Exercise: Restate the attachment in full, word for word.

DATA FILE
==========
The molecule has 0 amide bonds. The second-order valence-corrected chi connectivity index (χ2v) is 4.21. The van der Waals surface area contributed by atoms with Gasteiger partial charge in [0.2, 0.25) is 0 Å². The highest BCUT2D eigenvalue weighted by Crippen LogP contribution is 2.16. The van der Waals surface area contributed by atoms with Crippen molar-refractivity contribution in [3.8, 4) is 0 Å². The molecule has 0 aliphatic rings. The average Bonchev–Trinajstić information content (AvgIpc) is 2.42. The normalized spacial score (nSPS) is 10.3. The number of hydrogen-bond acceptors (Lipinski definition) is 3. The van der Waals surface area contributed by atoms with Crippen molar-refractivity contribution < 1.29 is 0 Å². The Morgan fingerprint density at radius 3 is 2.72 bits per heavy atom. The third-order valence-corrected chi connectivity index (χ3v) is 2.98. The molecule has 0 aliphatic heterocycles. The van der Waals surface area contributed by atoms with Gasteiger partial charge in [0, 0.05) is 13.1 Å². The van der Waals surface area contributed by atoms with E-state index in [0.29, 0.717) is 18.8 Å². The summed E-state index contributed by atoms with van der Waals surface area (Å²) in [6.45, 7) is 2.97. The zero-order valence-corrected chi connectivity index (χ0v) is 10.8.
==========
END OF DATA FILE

The molecule has 0 amide bonds. The second-order valence-corrected chi connectivity index (χ2v) is 4.21. The van der Waals surface area contributed by atoms with Gasteiger partial charge in [0.2, 0.25) is 0 Å². The highest BCUT2D eigenvalue weighted by Crippen LogP contribution is 2.16. The van der Waals surface area contributed by atoms with Crippen molar-refractivity contribution in [3.8, 4) is 0 Å². The molecule has 0 aliphatic rings. The average Bonchev–Trinajstić information content (AvgIpc) is 2.42. The normalized spacial score (nSPS) is 10.3. The number of hydrogen-bond acceptors (Lipinski definition) is 3. The van der Waals surface area contributed by atoms with Crippen molar-refractivity contribution < 1.29 is 0 Å². The Morgan fingerprint density at radius 3 is 2.72 bits per heavy atom. The third-order valence-corrected chi connectivity index (χ3v) is 2.98. The molecule has 0 aliphatic heterocycles. The van der Waals surface area contributed by atoms with Gasteiger partial charge in [0, 0.05) is 13.1 Å². The van der Waals surface area contributed by atoms with E-state index in [0.29, 0.717) is 18.8 Å². The summed E-state index contributed by atoms with van der Waals surface area (Å²) in [6.45, 7) is 2.97. The zero-order valence-corrected chi connectivity index (χ0v) is 10.8.